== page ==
Robert Kagan’s “The strongmen strike back” is remarkable in several ways. One is that the Washington Post chose to devote nearly 10,000 words of its valuable journalistic real estate to the article. Another is that Kagan, who has usually been a careful analyst of politics and is aware not only of trends but also of contingencies, has here descended to an ideological analysis that borders on caricature.
His burden is to show that “liberalism”—or the “liberal democratic world,” “the liberal world,” or “the “liberal idea”—is under threat, both from without and within. The threat is from “authoritarianism,” or “autocratic” or “traditional” forces, categories that he seems to equate with one another. These forces purportedly reflect “life before the liberal idea,” a life in which “people were not free to think or worship as they wished.”
His approach is deeply Manichaean and almost messianic: “Only with the advent of Enlightenment liberalism did people begin to believe that the individual conscience, as well as the individual’s body, should be inviolate and protected from the intrusions of state and church.” “Liberalism is all that keeps us, and has ever kept us, from being burned at the stake for what we believe.”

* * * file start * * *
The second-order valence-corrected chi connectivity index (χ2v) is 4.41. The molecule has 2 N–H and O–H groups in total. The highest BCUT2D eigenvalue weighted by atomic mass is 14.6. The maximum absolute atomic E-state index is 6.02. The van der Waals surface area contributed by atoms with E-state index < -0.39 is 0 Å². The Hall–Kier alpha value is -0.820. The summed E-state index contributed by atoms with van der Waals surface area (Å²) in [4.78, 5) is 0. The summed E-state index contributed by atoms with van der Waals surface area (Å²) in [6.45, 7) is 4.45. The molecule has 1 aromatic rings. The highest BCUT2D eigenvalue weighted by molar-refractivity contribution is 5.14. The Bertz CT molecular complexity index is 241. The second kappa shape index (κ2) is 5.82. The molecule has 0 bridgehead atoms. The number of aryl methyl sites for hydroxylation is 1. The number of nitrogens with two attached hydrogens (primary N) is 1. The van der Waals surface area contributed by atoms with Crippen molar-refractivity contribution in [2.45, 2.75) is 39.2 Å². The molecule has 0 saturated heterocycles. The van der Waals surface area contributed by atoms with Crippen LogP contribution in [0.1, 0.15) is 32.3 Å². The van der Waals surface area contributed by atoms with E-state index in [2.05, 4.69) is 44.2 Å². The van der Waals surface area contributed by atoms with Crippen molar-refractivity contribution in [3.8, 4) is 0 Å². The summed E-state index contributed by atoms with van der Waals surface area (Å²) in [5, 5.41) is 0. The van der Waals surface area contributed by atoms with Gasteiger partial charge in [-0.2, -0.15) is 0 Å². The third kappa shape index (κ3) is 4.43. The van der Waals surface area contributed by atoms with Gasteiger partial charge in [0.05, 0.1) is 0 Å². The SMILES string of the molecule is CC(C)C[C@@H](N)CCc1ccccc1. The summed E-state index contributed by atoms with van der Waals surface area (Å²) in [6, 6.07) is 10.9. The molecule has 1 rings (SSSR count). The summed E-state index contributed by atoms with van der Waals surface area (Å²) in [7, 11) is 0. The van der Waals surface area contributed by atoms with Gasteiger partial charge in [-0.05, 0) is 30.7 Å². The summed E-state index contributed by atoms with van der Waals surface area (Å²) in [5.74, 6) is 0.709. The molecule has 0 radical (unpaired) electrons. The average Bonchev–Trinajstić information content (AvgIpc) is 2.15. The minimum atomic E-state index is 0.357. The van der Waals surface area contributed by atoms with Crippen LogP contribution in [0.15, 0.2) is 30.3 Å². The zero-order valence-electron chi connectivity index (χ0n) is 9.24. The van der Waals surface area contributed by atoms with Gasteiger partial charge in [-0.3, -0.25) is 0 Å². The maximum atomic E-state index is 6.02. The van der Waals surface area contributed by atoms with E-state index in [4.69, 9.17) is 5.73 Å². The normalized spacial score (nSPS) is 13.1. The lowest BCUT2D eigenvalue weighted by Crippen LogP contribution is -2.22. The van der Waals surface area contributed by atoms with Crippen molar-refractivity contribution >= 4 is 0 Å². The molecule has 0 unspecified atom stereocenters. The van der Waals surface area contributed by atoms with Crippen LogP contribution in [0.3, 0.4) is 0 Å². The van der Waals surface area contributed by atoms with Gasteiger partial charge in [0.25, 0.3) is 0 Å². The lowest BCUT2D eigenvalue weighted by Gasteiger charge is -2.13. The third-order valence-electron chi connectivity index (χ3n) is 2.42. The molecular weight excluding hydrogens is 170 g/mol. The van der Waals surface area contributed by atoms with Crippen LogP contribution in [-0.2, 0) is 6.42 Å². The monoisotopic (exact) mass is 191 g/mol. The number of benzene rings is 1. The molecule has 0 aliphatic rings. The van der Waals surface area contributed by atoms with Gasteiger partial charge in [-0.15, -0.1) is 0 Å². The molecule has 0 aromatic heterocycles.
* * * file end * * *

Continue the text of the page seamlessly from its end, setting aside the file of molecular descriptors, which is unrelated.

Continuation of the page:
Despite this extravagant claim that liberalism alone can anchor any decent human life, Kagan does not tell us what liberalism is. His closest approach is to suggest that nations that are liberal have “permanent institutions and unchanging norms that protect the ‘unalienable’ rights of individuals against all who would infringe on those rights, whether the state or the majority.”
However, in common parlance, liberalism has several distinct meanings, some of which are at variance with one another. Five contemporary senses are: 1. A body of historical political thought that has figures such as John Locke and John Stuart Mill as exemplars. 2. The non-socialist American left. 3. The market-oriented European right. 4. A particular trend in American political thought in the last five decades associated with figures such as John Rawls, Ronald Dworkin, and Richard Rorty, as distinct from “communitarian” philosophers such as Michael Sandel, Michael Walzer, and Charles Taylor. 5. Democratic, constitutional, rule-of-law regimes that protect human rights (as in “liberal democracies”).